In 2011-12 the media focused on the trading of Facebook stock via brokers such as Secondmarket and Sharespost (who became a broker/dealer in early 2012, after settling with the SEC over allegations of operating as an unregistered broker). What received less attention was the fact that Facebook, as early as 2008, pioneered a form of engagement with common shareholders and outside secondary buyers that resulted in liquidity for employees and presumably a huge HR benefit for the company itself.
A recent WSJ article reveals to us how the firm, as far back as 2008, through the efforts of its then CFO Gideon Yu, was actively courting sophisticated secondary investors to promote liquidity to its common shareholders (mainly current and former employees). This first resulted in $10m in common stock being acquired by Millenium Technology Value Partners from a dozen employees in 2008.
A year later, DST bought $100m worth of common stock form employees, in another deal orchestrated by the company.
It should be noted that both transactions were the direct result of Facebook reaching out to investors and building relationships with them, even though the transactions themselves were between shareholders and the outside investor. This can be seen from Mark Zuckerbergs comment on the deal at the time(emphasis is mine):
“While individuals must make their own decisions about participating in this program, I’m pleased that the price DST is offering is much greater than the price originally considered last fall. This is recognition of Facebook’s growth and progress towards making the world more open and connected.”
Essentially, Facebook built relationships with outside investors, which paved the way for shareholders individually selling to those investors, without the need for a broker. It should also be noted that these secondary transactions were for the benefit of all common shareholders, not just the founders.
The Facebook deals were very different from limited secondary components of funding rounds which often allows founders to partially cash out. Such ‘secondary deals’ are often limited in scope and benefit only the founders, while being used as a sweetener by VC firms(Bill Gurley of Benchmark reportedly called these practices ‘bribes’).
Twitter’s massive secondary component of it’s 2011 funding round on the other hand clearly was orchestrated to provide broad access to liquidity to its shareholder base, similar to the preceding Facebook deals.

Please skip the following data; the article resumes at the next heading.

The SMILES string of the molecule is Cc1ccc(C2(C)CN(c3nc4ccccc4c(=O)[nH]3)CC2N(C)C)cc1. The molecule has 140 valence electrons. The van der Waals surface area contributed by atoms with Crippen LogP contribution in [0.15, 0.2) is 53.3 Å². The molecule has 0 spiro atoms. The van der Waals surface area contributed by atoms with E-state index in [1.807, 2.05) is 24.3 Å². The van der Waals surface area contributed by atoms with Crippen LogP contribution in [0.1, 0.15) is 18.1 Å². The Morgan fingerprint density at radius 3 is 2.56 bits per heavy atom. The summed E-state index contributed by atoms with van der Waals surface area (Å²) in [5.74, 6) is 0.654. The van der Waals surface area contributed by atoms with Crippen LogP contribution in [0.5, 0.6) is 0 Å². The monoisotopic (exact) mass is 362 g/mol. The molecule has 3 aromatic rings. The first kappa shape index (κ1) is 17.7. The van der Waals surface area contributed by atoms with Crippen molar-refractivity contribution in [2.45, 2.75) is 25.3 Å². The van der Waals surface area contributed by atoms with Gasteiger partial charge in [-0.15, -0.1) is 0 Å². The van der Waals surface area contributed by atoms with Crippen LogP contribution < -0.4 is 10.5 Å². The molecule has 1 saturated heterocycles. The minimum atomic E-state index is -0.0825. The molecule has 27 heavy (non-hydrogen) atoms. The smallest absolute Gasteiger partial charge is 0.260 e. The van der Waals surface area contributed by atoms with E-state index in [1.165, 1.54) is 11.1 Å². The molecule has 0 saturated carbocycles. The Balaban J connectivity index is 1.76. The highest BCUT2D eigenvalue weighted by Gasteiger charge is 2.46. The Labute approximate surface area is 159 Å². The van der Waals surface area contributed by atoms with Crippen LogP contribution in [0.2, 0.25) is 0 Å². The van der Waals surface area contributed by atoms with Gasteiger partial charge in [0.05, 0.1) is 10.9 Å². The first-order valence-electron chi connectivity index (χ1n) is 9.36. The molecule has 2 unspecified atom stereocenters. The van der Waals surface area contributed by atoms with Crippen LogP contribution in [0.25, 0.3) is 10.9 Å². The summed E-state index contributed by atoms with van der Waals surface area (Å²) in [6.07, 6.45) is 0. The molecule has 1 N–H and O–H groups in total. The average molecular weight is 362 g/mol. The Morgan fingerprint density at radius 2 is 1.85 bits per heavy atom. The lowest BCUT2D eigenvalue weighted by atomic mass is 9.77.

Secondary markets are often referred to by company management and boards as a pain and distraction that they wished would go away. It seems Facebook really was a pioneer in addressing and solving those problems, turning the private secondary market to its advantage.
This is best illustrated by a quote from a recent Millennium press release:
“Facebook solved one of the biggest problems facing emerging high-growth companies,” says Millennium’s Sam Schwerin. “Through the company’s unprecedented use of secondary purchase programs that allowed stakeholders to achieve early liquidity, Facebook was able to develop its business model in the relative calm of private company status. The company was able to avoid the inevitable pressures to go public too soon.”
Over time, Facebook developed ways of addressing some of the challenges and complexities of secondary market activity. Schwerin adds, “Facebook pioneered the trend of ‘taking control’ of the secondary process. Having learned from Facebook’s experience, leading companies are now selecting institutional partners for liquidity transactions, using secondary liquidity to attract and retain key talent, and aligning secondary activity with strategic goals, rather than allowing it to become a random or distracting process.”
What is most interesting is that Facebook achieved this without resorting to using one of the well-known online marketplaces for private stock such as Secondmarket or Sharespost. While its stock did trade on those platforms, this was through ad hoc transactions where shareholders sold to investors unknown to the company.(While Secondmarket as since shifted to offering company controlled ‘liquidity programs’, Facebook never signed on to those and its shares traded without the company’s involvement on the platform).
While the transactions on these marketplaces did get the bulk of media attention in 2011, they represented deals that went ‘through the cracks’ of Facebook’s control over its shareholder base. Perhaps Facebook’s focus shifted to the public markets in 2011, and the lack of a large orchestrated liquidity program resulted in so many shares being sold on the open market via Secondmarket and Sharespost.
One could argue that as Facebook became so well known by the general public, a market for its shares was created by buyers unknown to the company and with very little access to information about it. The only reason those buyers were willing to buy stock was the public reputation of the firm and the expectation that is was soon to go public in one of the most anticipated IPO. An unprecedented situation and probably the last time we will come across it.
The conclusion we can draw from the Facebook activities in 2008-09 is that when companies realize that the demand for liquidity becomes a distraction for their employees, it is best to address it directly by building long term relationships with selected outside investors. Such direct relationship between the company, its shareholders and those outside buyers pave the way for commission-free private transactions(no broker = no commission), while ensuring that those transactions are in full compliance with corporate policies and financial regulations.